By Andrea Flores
DENVER (CBS4) – Jason Kasperek remembers being robbed by Rene Lima-Marin and Michael Clifton like it was yesterday.
“[Clifton] put the gun to my head and cocked the gun,” Kasperek said of the 1998 robbery. “I still have nightmares about it.”
Lima-Marin was sentenced to 98 years in prison and was mistakenly released early, then put back in prison a six years later. He was taken into custody by Immigration and Customs Enforcement on the same day his family expected him to come home.
Lima-Marin came to the U.S. from Cuba as a toddler. He never applied for citizenship, but U.S. relations with Cuba allowed him to stay. That continued until Lima-Marin was convicted of armed robbery and flagged for deportation in 2000.
“He never even got his citizenship,” Kasperek said. “He had so much of an opportunity to get it. I’m sorry, [but] your opportunities are over because now they caught up with you.”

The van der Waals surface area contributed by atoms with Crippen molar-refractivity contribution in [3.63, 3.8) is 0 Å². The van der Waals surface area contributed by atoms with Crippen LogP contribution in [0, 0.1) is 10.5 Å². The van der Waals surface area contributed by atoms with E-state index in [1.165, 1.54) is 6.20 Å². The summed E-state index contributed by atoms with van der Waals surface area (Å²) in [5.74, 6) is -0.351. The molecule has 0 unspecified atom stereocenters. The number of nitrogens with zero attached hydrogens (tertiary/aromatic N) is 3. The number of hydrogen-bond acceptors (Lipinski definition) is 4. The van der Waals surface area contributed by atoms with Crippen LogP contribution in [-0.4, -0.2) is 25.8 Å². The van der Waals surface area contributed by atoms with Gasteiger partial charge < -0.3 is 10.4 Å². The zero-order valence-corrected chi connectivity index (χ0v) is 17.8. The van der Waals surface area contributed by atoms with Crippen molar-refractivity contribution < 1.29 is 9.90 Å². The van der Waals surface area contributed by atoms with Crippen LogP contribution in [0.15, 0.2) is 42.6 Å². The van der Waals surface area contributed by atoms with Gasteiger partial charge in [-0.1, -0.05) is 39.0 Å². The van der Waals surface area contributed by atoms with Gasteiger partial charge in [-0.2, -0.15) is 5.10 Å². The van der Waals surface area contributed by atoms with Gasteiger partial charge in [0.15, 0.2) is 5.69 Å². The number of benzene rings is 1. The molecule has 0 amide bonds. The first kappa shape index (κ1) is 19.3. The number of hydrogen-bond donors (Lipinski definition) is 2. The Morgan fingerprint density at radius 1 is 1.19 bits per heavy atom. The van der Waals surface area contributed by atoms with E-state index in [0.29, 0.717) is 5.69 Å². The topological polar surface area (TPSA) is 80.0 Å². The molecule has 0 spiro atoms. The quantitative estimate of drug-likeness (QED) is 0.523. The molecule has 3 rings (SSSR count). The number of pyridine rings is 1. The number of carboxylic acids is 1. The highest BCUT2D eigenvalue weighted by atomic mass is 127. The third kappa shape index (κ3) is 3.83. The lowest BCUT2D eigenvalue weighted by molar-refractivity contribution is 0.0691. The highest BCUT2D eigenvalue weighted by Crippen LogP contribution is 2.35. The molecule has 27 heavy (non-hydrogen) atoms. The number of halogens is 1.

Kasperek says Gov. John Hickenlooper never contacted him before making the decision to pardon Lima-Marin.
“All of the victims involved in this, their families are just as much of a victim as we are,” Kasperek said. “It hurts everybody.”
Including Lima-Marin’s kids.
“They are going to be the ones who are going to be the most affected by this,” Kasperek said.
Kasperek worries Hickenlooper has given Lima-Marin the second chance he doesn’t deserve.
“What scares me is knowing that our justice system would let that happen,” Kasperek said. “I just want [Hickenlooper] to know that the victim’s voice does matter.”